Releasing it’s 2016/2017 financial budget on Tuesday, Finance MEC Barbara Creecy said Gauteng‘s R103.4 billion budget would be geared towards road constructions, building of hospitals, clinics, schools and maintaining existing public property.
The finance MEC further stated that the province will also be spending the sum of R41.6 billion on infrastructure needed by the Gauteng’s citizens, these infrastructure would be divided across various departments within the province.
Creecy said they were conscious of the important role infrastructure delivery played in the facilitation of the flow of goods, information as well as production factors between buyers and sellers.
“We believe that this is our source of fiscal stimulus, with the twin objectives of creating jobs and improving economic performance and also to ensure better living conditions for our people,” she said.
Creecy however said that some departments would be allocated more of the budget than the rest. These include the human settlements department which would be allocated the sum of R5.2 billion, the education department which would receive R3 billion, roads and transport which would receive R2.3 billion, and the health department which would get R1.9 billion.
Health and education department are not left out in the budget as they would be receiving major financial allocation. The education department would receive R39.06bn from the province, an increase from last year’s R36.43bn in the last financial year while the department of health has been allocated R37.4bn for the 2016/2017 financial year, an increase of R2.07bn on the previous financial year, she said.
The finance MEC also pointed out that government had been on its toes working to unblock issues that had prevented the private sector from investing in the development of public infrastructure and this intervention would see the province receiving an additional R10 billion invested through public private partnerships over the coming years.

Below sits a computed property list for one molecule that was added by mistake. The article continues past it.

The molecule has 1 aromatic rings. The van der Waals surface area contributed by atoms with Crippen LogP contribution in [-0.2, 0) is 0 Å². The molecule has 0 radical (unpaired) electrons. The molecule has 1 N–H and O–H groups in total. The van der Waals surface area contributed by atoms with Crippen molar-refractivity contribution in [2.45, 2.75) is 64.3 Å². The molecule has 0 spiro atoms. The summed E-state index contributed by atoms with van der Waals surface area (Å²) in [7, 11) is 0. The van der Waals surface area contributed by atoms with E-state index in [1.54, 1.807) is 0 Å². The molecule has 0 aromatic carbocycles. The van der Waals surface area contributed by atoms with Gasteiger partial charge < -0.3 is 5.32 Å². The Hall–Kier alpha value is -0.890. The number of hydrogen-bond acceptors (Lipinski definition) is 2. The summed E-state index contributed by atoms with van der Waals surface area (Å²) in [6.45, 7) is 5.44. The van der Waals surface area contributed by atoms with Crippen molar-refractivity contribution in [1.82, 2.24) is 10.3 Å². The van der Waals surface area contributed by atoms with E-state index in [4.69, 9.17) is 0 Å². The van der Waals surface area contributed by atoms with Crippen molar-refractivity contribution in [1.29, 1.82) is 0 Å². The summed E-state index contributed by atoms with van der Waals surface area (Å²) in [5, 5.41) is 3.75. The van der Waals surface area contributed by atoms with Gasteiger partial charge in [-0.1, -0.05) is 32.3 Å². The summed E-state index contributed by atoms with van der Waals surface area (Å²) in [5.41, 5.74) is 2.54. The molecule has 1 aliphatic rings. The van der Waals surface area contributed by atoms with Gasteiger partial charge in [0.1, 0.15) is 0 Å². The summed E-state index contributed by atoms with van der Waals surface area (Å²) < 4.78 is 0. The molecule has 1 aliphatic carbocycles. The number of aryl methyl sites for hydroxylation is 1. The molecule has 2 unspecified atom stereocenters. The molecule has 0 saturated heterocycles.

Meanwhile, as the speech was being read, the Democratic Alliance (DA) called for the province to ensure “realistic plans” are made.
“The DA hopes that MEC Creecy announces a growth budget with realistic plans to get the economy of Gauteng up and running,” said Adriana Randall, DA Gauteng shadow MEC on finance, as she called for more focus to be geared towards job creation
There is a need to trim employment of non-critical personnel, eliminate super numeracy positions and establish a sustainable level of authorized, funded posts that will be closely monitored in years ahead – simply put get rid of the bloat.
Entities not performing critical functions must be closed down, and entities need to be weaned off their reliance on transfers.
Urgent steps must be taken to get better value for money from spending on infrastructure. Gauteng must use prototype designs and benchmark costs projects like schools.
She said that the new procurement standards introduced in 2015 should be implemented to enable the negotiation of lower prices and added that corrupt practices must be minimized across all departments.
Creecy confirmed that of Gauteng’s 13.2 million residents, 2 million were unemployed. According to the MEC, youthful urbanisation was a reality.
“70 percent of Gauteng’s population is below the age of 40. According to the United Nations, 64.3 percent of South Africa’s populations lives in cities. Gauteng is the centre of urbanisation. It remains the province of choice and our cities remain the engine of economic growth,” she said.